Advanced Micro Devices (AMD) is expected to release a software program Tuesday that will allow software developers to simulate the virtualization capabilities of AMD's forthcoming Pacifica technology before it appears in AMD's Opteron and Athlon 64 chips, according to a company executive.
SimNow, the Pacifica simulator, will be available for download on AMD's Web site (http://developer.amd.com/simnow.aspx) Tuesday, said Margaret Lewis, commercial solutions strategist for AMD. Although it usually provides simulators to large software vendors prior to the release of a new hardware technology, AMD hopes to reach a larger number of software vendors and developers in this case by making the simulator publicly available, she said.
Pacifica is expected to become available in the first half of 2006. It will allow PCs and servers to take advantage of virtualization technology to create separate virtual machines that can run different sets of software.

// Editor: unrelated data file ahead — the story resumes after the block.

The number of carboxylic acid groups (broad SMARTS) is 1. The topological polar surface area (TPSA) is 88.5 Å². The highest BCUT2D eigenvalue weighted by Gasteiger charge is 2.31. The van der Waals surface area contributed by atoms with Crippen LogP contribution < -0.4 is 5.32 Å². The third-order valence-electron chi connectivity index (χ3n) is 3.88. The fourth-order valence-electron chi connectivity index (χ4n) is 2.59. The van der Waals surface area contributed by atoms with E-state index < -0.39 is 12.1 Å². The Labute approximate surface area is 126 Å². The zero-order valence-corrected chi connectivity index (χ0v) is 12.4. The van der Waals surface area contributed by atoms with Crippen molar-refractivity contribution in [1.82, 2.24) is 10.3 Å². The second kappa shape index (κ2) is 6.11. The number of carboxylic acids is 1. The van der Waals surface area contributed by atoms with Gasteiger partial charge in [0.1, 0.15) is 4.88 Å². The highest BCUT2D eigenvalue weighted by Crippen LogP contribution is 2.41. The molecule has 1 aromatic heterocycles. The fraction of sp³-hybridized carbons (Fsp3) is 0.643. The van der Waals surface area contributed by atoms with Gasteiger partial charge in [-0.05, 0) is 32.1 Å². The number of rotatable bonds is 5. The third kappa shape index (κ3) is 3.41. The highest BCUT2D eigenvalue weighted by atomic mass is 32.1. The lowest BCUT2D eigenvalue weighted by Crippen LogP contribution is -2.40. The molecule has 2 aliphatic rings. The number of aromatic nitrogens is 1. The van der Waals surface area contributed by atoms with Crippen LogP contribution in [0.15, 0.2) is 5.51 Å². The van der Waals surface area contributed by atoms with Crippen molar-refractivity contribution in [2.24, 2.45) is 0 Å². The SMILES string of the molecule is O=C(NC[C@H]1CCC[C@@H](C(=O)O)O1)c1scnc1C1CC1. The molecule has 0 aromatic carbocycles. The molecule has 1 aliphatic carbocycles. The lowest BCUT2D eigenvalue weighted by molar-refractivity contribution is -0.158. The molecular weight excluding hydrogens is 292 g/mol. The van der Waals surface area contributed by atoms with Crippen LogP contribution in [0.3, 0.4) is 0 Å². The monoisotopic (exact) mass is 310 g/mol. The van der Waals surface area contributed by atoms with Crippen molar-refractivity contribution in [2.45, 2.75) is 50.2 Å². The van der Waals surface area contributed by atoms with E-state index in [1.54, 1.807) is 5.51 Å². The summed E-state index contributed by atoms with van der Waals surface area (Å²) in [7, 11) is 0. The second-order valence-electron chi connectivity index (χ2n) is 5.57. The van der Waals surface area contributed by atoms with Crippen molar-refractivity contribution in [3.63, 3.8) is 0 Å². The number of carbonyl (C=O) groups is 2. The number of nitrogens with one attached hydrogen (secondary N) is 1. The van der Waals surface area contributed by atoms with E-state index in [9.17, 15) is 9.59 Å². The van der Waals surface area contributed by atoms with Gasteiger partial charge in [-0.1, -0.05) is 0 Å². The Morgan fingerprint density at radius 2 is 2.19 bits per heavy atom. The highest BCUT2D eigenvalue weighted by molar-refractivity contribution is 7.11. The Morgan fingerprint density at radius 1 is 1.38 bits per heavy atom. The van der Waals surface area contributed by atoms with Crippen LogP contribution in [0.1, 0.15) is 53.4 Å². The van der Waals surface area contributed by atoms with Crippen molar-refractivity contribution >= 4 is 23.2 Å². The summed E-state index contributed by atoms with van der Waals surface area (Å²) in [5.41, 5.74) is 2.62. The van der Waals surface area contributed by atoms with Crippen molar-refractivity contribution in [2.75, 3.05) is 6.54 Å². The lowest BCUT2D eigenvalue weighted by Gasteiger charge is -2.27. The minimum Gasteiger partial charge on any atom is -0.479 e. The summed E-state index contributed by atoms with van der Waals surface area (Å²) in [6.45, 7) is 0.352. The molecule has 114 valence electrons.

For example, an IT department would be able to create a section of a desktop or notebook that ran corporate applications, while dedicating another section of the device for personal use, Lewis said. If a user downloaded a virus onto the personal section of the PC, it wouldn't affect the corporate section or the rest of the corporate network, she said.
Or, a single server could run applications written for the Linux operating system on one virtual machine while running Windows applications on another virtual machine, Lewis said.
Companies can already do either of these things with software from companies such as VMware. However, AMD and Intel are planning to build transistors dedicated to virtualization support into next year's crop of processors in order to improve the performance of virtualization software.
SimNow will allow a wide range of software developers to test and qualify their products for Pacifica before the chips are released so that products are ready to go with the launch of the technology, Lewis said. "We can't provide early hardware for everybody," she said.
The simulator will allow developers to test their applications on the equivalent of single-core Athlon 64 chips and dual-core Opteron chips, Lewis said.